Attacking the Bad Headlines Around Misdemeanor Private Probation
You know you’re not having a good year when virtually all the headlines explode in your face and that is the atmosphere around Georgia’s adult misdemeanor probation industry.
It is a foregone conclusion the state will re-engineer this policy sector in which private and public providers supervise about 175,000 adults whose misdemeanor offenses such as traffic tickets landed them in court. Soon we will know what that might mean in terms of 2015 legislation.
Adult misdemeanor probation headlines this year included Georgia General Assembly passage of a potential reform bill that backfired, Governor Nathan Deal’s veto of that same legislation, a highly critical state audit of misdemeanor probation services, a Georgia Supreme Court ruling that shook up misdemeanor probation and lots of opinion about what should be done next.
The Council on Criminal Justice Reform (CCJR) appointed by Governor Deal is among several entities with a large voice in the conversation. Last week the CCJR approved several recommendations. The Council has a three-hour meeting scheduled for Wednesday in Atlanta but the agenda has not been announced. The Council waded into misdemeanor probation at Governor Deal’s request.
Here is a very scaled down summary of some major moving parts:
• HB 837 passed the House and Senate in March and would have exempted private probation providers from the Open Records Act. They would be required to report fees earned to the court, governing authority or council that entered into a contract for their services, but records would not be available to the public. Deal vetoed the bill in April.
• Also in April an official state audit reported on 35 private sector providers that supervised about 80% of misdemeanor probationers statewide in August 2013. (See Project 12-06) The audit found loose policies and procedures, inconsistencies statewide, improper fees being imposed by some providers and much more that was detailed in a 73-page report. Some providers acted outside their authority by gaming the system to force probationers to pay their fees early, extending probation terms without court authorization, improperly accounting for fees paid by probationers and even obtaining arrest warrants.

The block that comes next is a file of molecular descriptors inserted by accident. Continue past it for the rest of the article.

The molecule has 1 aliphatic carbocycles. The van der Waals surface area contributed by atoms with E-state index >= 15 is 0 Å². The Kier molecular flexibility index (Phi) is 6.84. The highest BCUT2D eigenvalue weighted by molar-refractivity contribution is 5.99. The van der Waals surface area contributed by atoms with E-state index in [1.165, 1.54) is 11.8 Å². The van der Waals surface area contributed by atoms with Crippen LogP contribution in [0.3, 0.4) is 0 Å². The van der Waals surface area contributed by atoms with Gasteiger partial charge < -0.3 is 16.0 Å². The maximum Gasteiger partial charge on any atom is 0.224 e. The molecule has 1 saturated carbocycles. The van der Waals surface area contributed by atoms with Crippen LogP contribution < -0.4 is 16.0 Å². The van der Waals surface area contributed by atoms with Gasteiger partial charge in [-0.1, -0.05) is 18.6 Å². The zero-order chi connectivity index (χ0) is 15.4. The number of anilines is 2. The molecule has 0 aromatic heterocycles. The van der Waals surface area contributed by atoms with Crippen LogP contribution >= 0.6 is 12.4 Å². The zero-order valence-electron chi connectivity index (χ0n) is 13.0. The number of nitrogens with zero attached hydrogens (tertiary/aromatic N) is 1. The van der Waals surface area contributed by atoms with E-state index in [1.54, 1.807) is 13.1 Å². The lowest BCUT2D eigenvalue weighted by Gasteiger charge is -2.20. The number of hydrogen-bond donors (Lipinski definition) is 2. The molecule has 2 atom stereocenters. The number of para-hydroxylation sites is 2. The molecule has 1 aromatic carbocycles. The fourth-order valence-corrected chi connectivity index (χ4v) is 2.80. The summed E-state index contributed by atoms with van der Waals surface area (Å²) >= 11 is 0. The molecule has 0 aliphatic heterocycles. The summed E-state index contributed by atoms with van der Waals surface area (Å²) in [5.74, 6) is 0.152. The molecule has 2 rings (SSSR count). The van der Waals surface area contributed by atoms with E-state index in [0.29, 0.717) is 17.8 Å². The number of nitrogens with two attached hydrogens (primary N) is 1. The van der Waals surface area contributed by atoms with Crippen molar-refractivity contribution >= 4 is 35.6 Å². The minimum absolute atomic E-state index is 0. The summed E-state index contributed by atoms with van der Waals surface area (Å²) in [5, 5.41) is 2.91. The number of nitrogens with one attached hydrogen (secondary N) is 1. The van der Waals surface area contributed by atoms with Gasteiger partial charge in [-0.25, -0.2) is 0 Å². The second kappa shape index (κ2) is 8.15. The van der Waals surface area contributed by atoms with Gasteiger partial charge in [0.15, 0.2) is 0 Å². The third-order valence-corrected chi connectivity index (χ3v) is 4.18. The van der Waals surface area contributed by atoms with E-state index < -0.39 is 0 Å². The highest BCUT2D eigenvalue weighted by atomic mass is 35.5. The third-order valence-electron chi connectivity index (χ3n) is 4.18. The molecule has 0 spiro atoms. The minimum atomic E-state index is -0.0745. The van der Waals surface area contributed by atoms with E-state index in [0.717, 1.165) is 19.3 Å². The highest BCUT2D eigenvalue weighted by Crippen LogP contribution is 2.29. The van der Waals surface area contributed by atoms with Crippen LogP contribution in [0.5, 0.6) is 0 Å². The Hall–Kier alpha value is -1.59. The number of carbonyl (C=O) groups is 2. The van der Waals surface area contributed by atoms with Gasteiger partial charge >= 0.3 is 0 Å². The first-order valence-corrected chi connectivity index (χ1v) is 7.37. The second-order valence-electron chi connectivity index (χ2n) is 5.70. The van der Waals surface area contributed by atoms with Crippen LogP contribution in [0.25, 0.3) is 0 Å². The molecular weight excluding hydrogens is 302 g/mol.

• Last month the state Supreme Court in the Sentinel Offender Services case (link) upheld the legality for court systems to contract with private probation service providers but it also held that many of their practices were in fact beyond the scope of their authority.
When it met last week in Atlanta the CCJR discussed recommendations to address the state Supreme Court’s November 24 ruling in Sentinel. The company provides misdemeanor private probation services throughout Georgia including Columbia and Richmond counties.
Thirteen plaintiffs who were sentenced to misdemeanor probation in Columbia and Richmond county courts asserted in a lawsuit that the state statute that allows for private offender services is unconstitutional. Further, they asserted that Sentinel unlawfully collected supervision fees and violated their due process rights, even seeking arrest warrants without court authorization.
In their unanimous opinion the Supreme Court justices upheld the statute that allows courts to contract with private probation services. The justices also ruled a misdemeanor probationer’s sentence cannot be extended beyond the original order and in another aspect of Sentinel the Court said electronic monitoring of misdemeanor probationers is permissible. The decision also sent several cases back to lower courts for further resolution.
In brief summary, CCJR recommendations approved last week would require that reports filed by private probation services would become public records. Probationers would have improved access to their files including the financial records for fines they paid. Arrest warrants could not be sought if a probationer missed a scheduled meeting or payment. Indigent probationers could have their fines and fees converted to public service. Courts would have the authority to modify or suspend fees. Finally, probationers would be guaranteed a hearing before any decision to suspend their sentence because of a failure to pay fines, fees or costs.
The Council will have further recommendations on private probation services. The Council’s final report will be submitted to Governor Deal and the Legislature in mid-to-late January. This will be the fourth criminal justice reform annual report. The previous three dealt with adult and juvenile justice and adult re-entry reforms.
(Mike Klein has held executive leadership positions with the Georgia Public Policy Foundation, Georgia Public Broadcasting and CNN where he was Vice President of News Production. His justice articles are often republished by the Texas Public Policy Foundation’s “Right on Crime” initiative. Learn more about Mike at LinkedIn.)
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